• In general, a solid oxide fuel cell (SOFC) comprises a pair of electrodes (anode and cathode) separated by a ceramic, solid-phase electrolyte. To achieve adequate ionic conductivity in such a ceramic electrolyte, the SOFC operates at an elevated temperature, typically in the order of between 700-1000° C. The material in typical SOFC electrolytes is a fully dense (i.e. non-porous) yttria-stabilized zirconia (YSZ) which is an excellent conductor of negatively charged oxygen (oxide) ions at high temperatures. Typical SOFC anodes are made from a porous nickel/zirconia cermet while typical cathodes are made from magnesium doped lanthanum manganate (LaMnO[0003] 3), or a strontium doped lanthanum manganate (also known as lanthanum strontium manganate (LSM)). In operation, hydrogen or carbon monoxide (CO) in a fuel stream passing over the anode reacts with oxide ions conducted through the electrolyte to produce water and/or CO2 and electrons. The electrons pass from the anode to outside the fuel cell via an external circuit, through a load on the circuit, and back to the cathode where oxygen from an air stream receives the electrons and is converted into oxide ions which are injected into the electrolyte. The SOFC reactions that occur include:
  • Anode reaction: H[0004] 2+O→H2O+2e
  • CO+O[0005] →CO2+2e
  • CH[0006] 4+4O→2H2O+CO2+8e
  • Cathode reaction: O[0007] 2+4e→2O
  • Known SOFC designs include electrolyte-supported and anode-supported fuel cells. Electrolyte-supported designs have a thick electrolyte layer with thin anode and cathode layers; the electrolyte layer provides mechanical support for the fuel cell. In contrast, anode-supported designs have an anode layer that acts as the supporting structure. The anode composition is a solid state porous nickel/zirconia cermet wherein the nickel may be in metallic (Ni) or oxide (NiO) form or a mixture of both. The anode-supported SOFC is typically sandwiched or held between metal-interconnecting plates that act as air and gas flow plates as well as the electrical connection between each cell. [0008]
  • One problem found in existing anode-supported SOFC designs is cracking of the electrolyte layer that results from volume changes in the anode support layer. The volume changes of the anode support layer introduce stress in the electrolyte layer which cause the electrolyte to crack. It is theorized that the volume changes are caused primarily by oxidation-reduction reactions of the Ni/NiO in the anode support layer, which may occur, for example, when the fuel cell is suffering from fuel starvation. Since NiO has a lower density (6.72 g/cm[0009] 3) than Ni (8.9 g/cm3), there is a volume increase in the anode layer when the Ni is oxidized and a corresponding volume decrease when NiO is reduced. Volume changes may also be caused by temperature changes in the anode support layer.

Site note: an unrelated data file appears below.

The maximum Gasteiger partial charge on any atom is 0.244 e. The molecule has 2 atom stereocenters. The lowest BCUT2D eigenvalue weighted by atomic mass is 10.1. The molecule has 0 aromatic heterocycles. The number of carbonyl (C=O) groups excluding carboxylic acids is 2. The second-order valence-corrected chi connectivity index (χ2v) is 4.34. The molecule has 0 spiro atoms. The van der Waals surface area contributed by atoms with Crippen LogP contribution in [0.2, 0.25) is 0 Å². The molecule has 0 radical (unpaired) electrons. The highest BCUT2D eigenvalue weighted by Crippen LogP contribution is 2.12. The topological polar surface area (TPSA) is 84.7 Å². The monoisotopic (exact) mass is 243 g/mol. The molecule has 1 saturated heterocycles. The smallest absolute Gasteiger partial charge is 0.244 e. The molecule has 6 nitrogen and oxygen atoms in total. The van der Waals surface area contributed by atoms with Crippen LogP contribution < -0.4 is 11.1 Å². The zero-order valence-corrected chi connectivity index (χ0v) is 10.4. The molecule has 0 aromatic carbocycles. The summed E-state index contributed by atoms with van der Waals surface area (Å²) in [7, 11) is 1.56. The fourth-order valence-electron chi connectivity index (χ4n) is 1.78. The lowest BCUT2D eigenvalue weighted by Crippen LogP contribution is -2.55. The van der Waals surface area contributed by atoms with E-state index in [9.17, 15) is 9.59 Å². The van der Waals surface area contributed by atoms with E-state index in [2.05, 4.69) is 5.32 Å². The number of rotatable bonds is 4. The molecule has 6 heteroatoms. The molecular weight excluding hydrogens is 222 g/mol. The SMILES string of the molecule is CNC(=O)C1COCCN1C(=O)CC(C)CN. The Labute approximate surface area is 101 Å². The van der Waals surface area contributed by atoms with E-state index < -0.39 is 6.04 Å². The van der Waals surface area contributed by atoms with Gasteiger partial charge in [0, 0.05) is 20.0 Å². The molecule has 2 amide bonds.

• It is therefore desired to provide a solution to reduce or eliminate altogether the occurrence of volume-change-induced cracking in an anode-supported SOFC. [0010]
  • SUMMARY
  • According to one aspect of the invention, there is provided an anode-supported solid oxide fuel cell comprising: an anode support layer comprising a porous ion-conducting structure having pores impregnated with nickel-containing material or other catalytic and electronically conductive materials such as Cu and its alloys, Ag and its alloys (e.g., Ag—Ni alloy), tungsten and its alloys; an electrolyte layer in adjacent intimate contact with the anode support layer; and a cathode layer in adjacent intimate contact with the electrolyte layer. The fuel cell may further comprise an anode functional layer between and in adjacent intimate contact with the anode support layer and the electrolyte layer. [0011]
  • The composition of the porous ion-conducting structure of the anode support layer may be substantially yttria-stabilized zirconia (YSZ). The catalytic and electronically conductive material may be substantially evenly distributed throughout the anode support layer. Alternatively, the catalytic and electronically conductive material may be compositionally graded through the thickness of the anode support layer, with a higher concentration of the catalytic and electronically conductive material at one major surface of the anode support layer than the other. In a graded case wherein the catalytic and electronically conductive material is nickel-containing material, the anode support layer may further comprise a second conductive metal selected from the group of ferritic steel, super alloy, and Ni—Ag alloy, which is concentrated at the major surface of the anode support layer having the lower concentration of the Ni-containing material. [0012]
  • The fuel cell may further include a porous zirconia-nickel cermet buffer layer sandwiched in between the anode support layer and anode functional layer, and having a porosity between 40-90%. Instead of being substantially YSZ, the composition of the porous ion conducting structure may be a mixture of 10-30% Ni, NiO or both, and the balance being yttria-stabilized zirconia (YSZ). Further, the anode support layer may further comprise a plurality of vias extending through the thickness of the ion conducting structure, wherein the vias are filled with an electronically conducting material.[0013]
  • BRIEF DESCRIPTION OF THE DRAWINGS
  • FIG. 1 is a schematic elevation view of an anode supported fuel cell having a Nickel-impregnated anode layer. [0014]